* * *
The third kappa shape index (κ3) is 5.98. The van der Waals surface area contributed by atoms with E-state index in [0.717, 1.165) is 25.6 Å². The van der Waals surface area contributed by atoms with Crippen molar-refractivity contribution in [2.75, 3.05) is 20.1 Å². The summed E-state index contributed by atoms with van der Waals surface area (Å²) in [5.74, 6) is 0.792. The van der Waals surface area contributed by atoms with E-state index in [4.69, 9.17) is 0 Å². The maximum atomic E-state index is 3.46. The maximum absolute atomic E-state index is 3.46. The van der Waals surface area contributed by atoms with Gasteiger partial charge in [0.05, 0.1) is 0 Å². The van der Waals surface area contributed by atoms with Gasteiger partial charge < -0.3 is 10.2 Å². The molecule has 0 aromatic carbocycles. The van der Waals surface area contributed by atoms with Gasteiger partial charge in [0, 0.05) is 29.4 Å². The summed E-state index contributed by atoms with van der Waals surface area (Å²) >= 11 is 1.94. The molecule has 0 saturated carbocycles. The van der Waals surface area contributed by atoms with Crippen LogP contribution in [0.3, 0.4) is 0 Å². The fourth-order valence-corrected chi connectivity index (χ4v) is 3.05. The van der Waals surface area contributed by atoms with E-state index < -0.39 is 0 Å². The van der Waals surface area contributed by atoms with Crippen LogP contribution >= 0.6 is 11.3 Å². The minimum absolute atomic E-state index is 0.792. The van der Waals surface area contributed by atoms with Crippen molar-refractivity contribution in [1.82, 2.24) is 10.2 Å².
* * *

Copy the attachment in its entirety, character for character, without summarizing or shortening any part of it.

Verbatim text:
The third kappa shape index (κ3) is 5.98. The van der Waals surface area contributed by atoms with E-state index in [0.717, 1.165) is 25.6 Å². The van der Waals surface area contributed by atoms with Crippen molar-refractivity contribution in [2.75, 3.05) is 20.1 Å². The summed E-state index contributed by atoms with van der Waals surface area (Å²) in [5.74, 6) is 0.792. The van der Waals surface area contributed by atoms with E-state index in [4.69, 9.17) is 0 Å². The maximum atomic E-state index is 3.46. The maximum absolute atomic E-state index is 3.46. The van der Waals surface area contributed by atoms with Gasteiger partial charge in [0.05, 0.1) is 0 Å². The van der Waals surface area contributed by atoms with Gasteiger partial charge < -0.3 is 10.2 Å². The molecule has 0 aromatic carbocycles. The van der Waals surface area contributed by atoms with Gasteiger partial charge in [0, 0.05) is 29.4 Å². The summed E-state index contributed by atoms with van der Waals surface area (Å²) >= 11 is 1.94. The molecule has 0 saturated carbocycles. The van der Waals surface area contributed by atoms with Crippen LogP contribution in [0.3, 0.4) is 0 Å². The fourth-order valence-corrected chi connectivity index (χ4v) is 3.05. The van der Waals surface area contributed by atoms with E-state index < -0.39 is 0 Å². The van der Waals surface area contributed by atoms with Crippen LogP contribution >= 0.6 is 11.3 Å². The minimum absolute atomic E-state index is 0.792. The van der Waals surface area contributed by atoms with Crippen molar-refractivity contribution in [1.82, 2.24) is 10.2 Å².